New Kia Sorento PHEV 2021 review
Can plug-in hybrid power increase the Kia Sorento's appeal?
The Kia Sorento remains one of our favourite large SUVs. Private buyers should consider how quickly they’ll recoup the additional cost of this more expensive plug-in model before taking the plunge, though the inevitable tax breaks for company car drivers mean it’ll be a popular fleet choice. The standard hybrid is better to drive and more efficient if you don’t have the means to regularly plug in, but keeping the battery topped up makes this an incredibly quiet and surprisingly luxurious family SUV.
Launching back in 2002, the original was a practical but largely uninspiring SUV that did little to upset its mainstream rivals. But the new version, which made its debut last year with hybrid and diesel power, saw Kia back to its best. The new Sorento’s blend of premium features and impressive practicality bowled us over, beating the venerable Skoda Kodiaq in a head-to-head test.
And now there’s a plug-in hybrid version. It pairs a 13.8kWh battery with the standard car’s 1.6-litre turbo petrol engine, and total power stands at 261bhp. Kia reckons the Sorento PHEV can do up to 35 miles on electric power alone.
Car group tests
- Kia Sorento vs Skoda Kodiaq
- Volkswagen Tiguan Allspace vs Kia Sorento vs Skoda Kodiaq
- Mitsubishi Outlander vs Hyundai Santa Fe vs Kia Sorento
- Skoda Kodiaq vs Land Rover Discovery Sport vs Kia Sorento
Used car tests
The result is a fleet-pleasing 38g/km of CO2 emissions – and a Benefit in Kind (BiK) tax rating of 11 per cent (from 6 April). That matches the less practical Ford Kuga PHEV and beats more expensive rivals like the Volvo XC90 Recharge T8; the Skoda isn’t currently available as a plug-in hybrid.
Opting for this plug-in Sorento will be a matter of course for company car drivers, then, but private buyers should do their sums before taking the plunge. Kia is currently offering the PHEV with a £2,500 ‘Kia plug-in hybrid’ discount, but the result is still a premium of a little over £4,000 versus a similarly-specified Sorento hybrid. Every PHEV breaches the £40k threshold for higher road tax too, so you’ll need to do an awful lot of electric miles to make up the shortfall.
Specifications largely mirror those of other Sorento models, with the single exception being that every PHEV comes with 19-inch wheels; basic hybrid variants get 17-inch rims for a plusher ride. And yet even entry-level 2 versions like ours get an eight-inch touchscreen, heated seats and a heated steering wheel, a fully digital instrument cluster and LED lights. Kia reckons fleet buyers will favour this model, while private customers are likely to opt for the flagship 4 version. A mid-spec 3 trim is also available.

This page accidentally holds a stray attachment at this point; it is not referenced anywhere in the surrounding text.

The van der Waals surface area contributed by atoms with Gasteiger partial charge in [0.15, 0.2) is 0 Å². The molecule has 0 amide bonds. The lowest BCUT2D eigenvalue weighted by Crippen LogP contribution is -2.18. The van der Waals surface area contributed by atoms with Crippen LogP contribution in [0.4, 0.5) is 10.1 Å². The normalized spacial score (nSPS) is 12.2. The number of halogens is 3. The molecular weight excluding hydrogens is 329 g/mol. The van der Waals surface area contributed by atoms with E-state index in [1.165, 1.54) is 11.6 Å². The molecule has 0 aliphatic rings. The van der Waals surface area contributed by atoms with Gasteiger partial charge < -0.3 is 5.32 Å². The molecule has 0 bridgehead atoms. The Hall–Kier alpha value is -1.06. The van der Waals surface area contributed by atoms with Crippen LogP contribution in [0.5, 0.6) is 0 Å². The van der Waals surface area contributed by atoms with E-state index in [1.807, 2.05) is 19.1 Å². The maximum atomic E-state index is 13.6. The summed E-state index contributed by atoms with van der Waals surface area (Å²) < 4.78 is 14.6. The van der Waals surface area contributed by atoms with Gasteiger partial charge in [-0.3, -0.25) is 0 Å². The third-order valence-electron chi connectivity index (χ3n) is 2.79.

Going for the range-topper brings luxuries like a glass panoramic roof, ventilated electric Nappa leather seats, keyless go and a head-up display. You’ll pay for the privilege, though; the Sorento PHEV in 4 trim costs almost £150 per month more (£637) than the 2 on a three-year PCP deal with an identical £6k deposit.
We rated the Sorento’s driving experience very highly when we tried it last year, and much of what we loved about the hybrid has transferred to this plug-in model. Body control is impressive, for example, especially for something so tall and heavy. Performance is as strong as you’d want in a car like this, too; 0-60mph takes 8.4 seconds, with instant power from the electric motor giving it great punch off the line.
The steering doesn’t offer much feel, but it’s consistently weighted and while the ride is on the firm side, the accomplished damping takes the edge off deep potholes and loose drain covers. It’s all but silent running in EV mode, as you’d expect, but even at higher speeds the engine does little to disturb comfort or refinement.
In fact, the most noticeable noise is at a standstill, when the petrol motor has a tendency to cut in and out involuntarily, presumably to keep the 12-volt battery topped up. When the car runs so happily on electricity (we saw roughly 27 miles on our mixed test route) most of the time, it’s a shame the peace and quiet can be interrupted when stationary.
In truth, the standard hybrid feels as if its powertrain is better integrated. The plug-in can be slow to respond when you put your foot down – especially when rolling out of a junction or away from a roundabout, hesitating as the car’s computers decide which power source it prefers. Like many plug-in hybrids, the Sorento is at its best running around with a full battery.
Keeping this SUV charged will work wonders for your average fuel economy, of course. We saw around 35mpg with the battery depleted, around 5-6mpg less than the lighter hybrid model. Thankfully, charging is easy; it’ll take 3hrs 25mins to realise that EV range using a 3kW home wallbox, or five hours via a standard domestic socket. Cables for both charging types are included as standard.
Kia claims the car’s new platform frees up more space in every row, resulting not only in seven usable seats, but a huge van-like boot, too. More impressive is the fact this PHEV model sacrifices just four litres (leaving 604 litres in total) of space to the standard hybrid with the rearmost row folded flat. The maximum load volume for the plug-in stands at a cavernous 1,988 litres.
Elsewhere, the Sorento PHEV feels as luxurious and solidly built as its non-plug-in sibling. Granted, our 2-spec test car did without the lush Nappa leather and gloss trim of more expensive models, but as a family car it ticks all the right boxes.
The dashboard perhaps lacks a little flair, but it’s logically laid out and the central screen is easy to navigate. Thankfully, Kia has kept the climate controls separate from the main display, too, making them simple to operate on the move.
|Model:||Kia Sorento 2 PHEV 1.6 T-GDi 6-speed AT AWD|
|Engine:||1.6-litre 4cyl petrol plus electric motor|
|Transmission||Six-speed auto, four-wheel drive|